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Silaus1 is a plant which grows in running streams with a gravelly bed. It bears some resemblance to parsley, and is a cubit in height. It is cooked in the same manner as the acid vegetables,2 and is of great utility for affections of the bladder. In cases where that organ is affected with eruptions,3 it is used in combination with root of panaces,4 a plant which is otherwise bad for the bladder.

The erratic apple,5 too, is an expellent of calculi. For this purpose, a pound of the root is boiled down to one half in a congius of wine, and one hemina of the decoction is taken for three consecutive days, the remainder being taken in wine with sium.6 Sea-nettle7 is employed too for the same purpose, daucus,8 and seed of plantago in wine.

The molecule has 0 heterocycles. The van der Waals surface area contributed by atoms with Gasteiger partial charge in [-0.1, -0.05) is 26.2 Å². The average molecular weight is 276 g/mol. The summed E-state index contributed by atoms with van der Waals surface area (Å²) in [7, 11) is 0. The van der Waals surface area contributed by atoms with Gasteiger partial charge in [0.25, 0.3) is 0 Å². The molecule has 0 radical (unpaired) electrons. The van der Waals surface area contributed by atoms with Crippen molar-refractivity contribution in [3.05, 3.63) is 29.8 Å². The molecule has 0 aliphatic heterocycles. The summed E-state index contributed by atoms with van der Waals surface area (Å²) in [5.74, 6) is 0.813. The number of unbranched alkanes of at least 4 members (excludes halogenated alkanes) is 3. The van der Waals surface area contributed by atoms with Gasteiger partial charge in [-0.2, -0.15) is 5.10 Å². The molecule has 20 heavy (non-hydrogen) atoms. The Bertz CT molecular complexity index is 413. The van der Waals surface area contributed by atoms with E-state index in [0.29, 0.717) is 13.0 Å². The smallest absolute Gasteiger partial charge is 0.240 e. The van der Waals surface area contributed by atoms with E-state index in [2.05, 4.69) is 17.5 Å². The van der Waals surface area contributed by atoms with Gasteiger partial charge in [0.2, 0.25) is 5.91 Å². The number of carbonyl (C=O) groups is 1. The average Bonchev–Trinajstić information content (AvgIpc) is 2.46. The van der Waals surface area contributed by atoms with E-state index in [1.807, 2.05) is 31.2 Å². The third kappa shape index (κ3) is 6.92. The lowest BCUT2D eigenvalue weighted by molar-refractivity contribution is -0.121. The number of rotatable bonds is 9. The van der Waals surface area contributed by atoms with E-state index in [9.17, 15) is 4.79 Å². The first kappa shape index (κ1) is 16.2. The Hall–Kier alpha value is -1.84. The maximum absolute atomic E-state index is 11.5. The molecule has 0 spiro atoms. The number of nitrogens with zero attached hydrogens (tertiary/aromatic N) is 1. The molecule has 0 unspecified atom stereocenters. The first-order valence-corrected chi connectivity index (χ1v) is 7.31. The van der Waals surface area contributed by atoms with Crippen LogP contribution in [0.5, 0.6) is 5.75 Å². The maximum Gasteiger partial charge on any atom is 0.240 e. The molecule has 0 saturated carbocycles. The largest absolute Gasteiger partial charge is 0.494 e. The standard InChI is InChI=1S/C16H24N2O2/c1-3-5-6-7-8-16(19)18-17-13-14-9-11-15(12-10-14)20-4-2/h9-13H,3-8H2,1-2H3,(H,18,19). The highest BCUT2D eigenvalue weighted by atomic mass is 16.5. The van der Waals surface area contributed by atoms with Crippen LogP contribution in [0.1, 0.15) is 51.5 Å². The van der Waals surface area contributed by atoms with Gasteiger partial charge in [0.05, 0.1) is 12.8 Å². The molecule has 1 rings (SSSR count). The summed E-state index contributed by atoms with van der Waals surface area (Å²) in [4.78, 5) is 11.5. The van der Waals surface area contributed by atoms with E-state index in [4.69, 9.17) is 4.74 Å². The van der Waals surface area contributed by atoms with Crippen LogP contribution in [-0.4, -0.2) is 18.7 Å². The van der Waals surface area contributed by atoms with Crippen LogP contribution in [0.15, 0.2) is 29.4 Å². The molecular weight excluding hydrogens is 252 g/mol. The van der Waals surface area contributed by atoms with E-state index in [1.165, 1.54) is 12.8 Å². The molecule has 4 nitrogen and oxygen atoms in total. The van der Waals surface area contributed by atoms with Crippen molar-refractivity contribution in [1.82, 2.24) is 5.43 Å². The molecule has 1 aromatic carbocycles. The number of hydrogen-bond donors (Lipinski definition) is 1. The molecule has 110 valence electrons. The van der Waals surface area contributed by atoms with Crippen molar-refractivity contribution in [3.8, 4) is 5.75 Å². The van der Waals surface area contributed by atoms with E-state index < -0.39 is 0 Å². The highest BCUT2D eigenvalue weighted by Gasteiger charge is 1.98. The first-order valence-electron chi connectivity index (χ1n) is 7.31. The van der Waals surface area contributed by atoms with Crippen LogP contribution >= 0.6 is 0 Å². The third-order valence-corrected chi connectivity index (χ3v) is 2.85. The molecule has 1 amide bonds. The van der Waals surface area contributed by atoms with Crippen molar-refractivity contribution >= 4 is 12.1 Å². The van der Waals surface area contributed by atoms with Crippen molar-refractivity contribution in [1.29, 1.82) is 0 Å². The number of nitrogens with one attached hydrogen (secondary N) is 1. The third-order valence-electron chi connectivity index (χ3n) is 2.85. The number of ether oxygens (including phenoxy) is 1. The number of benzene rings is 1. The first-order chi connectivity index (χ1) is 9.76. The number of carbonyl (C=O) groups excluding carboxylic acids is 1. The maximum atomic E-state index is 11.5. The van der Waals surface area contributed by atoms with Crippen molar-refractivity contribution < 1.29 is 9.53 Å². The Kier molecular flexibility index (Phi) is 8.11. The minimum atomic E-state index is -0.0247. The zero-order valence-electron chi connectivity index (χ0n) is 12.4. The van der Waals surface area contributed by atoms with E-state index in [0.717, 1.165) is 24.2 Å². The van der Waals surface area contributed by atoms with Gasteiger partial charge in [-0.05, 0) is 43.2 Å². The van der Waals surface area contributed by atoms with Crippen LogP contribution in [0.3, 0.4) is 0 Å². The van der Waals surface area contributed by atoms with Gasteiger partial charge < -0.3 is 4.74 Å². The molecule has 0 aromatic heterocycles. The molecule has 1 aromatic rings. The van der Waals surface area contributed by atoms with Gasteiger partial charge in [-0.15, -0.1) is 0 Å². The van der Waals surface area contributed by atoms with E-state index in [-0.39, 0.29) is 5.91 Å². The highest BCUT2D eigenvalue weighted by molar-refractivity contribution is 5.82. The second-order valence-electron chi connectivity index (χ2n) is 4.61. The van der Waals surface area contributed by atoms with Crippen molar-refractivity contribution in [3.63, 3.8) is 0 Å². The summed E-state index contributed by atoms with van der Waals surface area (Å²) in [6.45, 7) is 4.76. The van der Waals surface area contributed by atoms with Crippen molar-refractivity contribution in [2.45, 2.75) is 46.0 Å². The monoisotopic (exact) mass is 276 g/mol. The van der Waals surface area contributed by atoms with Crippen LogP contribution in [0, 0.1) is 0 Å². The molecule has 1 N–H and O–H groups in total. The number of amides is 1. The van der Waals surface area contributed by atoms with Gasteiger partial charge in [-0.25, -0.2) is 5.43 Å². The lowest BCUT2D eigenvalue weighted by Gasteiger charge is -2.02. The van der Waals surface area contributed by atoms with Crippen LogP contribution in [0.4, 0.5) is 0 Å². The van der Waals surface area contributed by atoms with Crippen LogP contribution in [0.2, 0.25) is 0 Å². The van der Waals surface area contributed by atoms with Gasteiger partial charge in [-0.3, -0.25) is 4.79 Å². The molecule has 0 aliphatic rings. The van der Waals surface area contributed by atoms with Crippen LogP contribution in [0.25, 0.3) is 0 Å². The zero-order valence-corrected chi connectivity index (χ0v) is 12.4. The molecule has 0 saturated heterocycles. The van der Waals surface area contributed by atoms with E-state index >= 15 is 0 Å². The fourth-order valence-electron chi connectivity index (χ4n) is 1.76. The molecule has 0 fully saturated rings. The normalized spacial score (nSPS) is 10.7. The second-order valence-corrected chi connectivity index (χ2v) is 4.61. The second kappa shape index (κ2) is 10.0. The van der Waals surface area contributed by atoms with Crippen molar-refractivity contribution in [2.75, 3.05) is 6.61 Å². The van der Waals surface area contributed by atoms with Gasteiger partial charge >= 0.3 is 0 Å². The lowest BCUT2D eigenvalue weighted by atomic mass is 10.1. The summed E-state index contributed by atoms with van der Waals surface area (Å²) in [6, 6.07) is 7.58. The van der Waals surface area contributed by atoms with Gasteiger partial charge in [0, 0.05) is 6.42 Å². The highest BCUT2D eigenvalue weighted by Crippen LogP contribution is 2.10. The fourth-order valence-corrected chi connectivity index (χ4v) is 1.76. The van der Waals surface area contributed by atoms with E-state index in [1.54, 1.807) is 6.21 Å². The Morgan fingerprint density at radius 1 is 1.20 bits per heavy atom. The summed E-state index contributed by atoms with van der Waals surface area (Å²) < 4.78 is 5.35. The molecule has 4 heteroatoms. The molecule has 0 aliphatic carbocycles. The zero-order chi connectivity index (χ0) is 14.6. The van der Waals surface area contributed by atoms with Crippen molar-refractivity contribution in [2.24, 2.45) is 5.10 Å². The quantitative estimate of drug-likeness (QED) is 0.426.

1 Hardouin thinks that it is the Apium graveolens of Linnæus, Smallage; but at the present day it is generally identified with the Peucedanum silaus of Linnæus, the Meadow sulphur-wort, or saxifrage.

2 Sorrel, for instance.

3 "Scabiem."

4 See B. xxv. c. 11.

5 Generally supposed to be the same as the "Apple of the earth," mentioned in B. xxv. c. 54.

6 See B. xx. c. 41.

7 It is doubtful whether he means an animal or plant; most probably the latter, but if so, it is quite unknown.

8 See B. xxv. c. 64.

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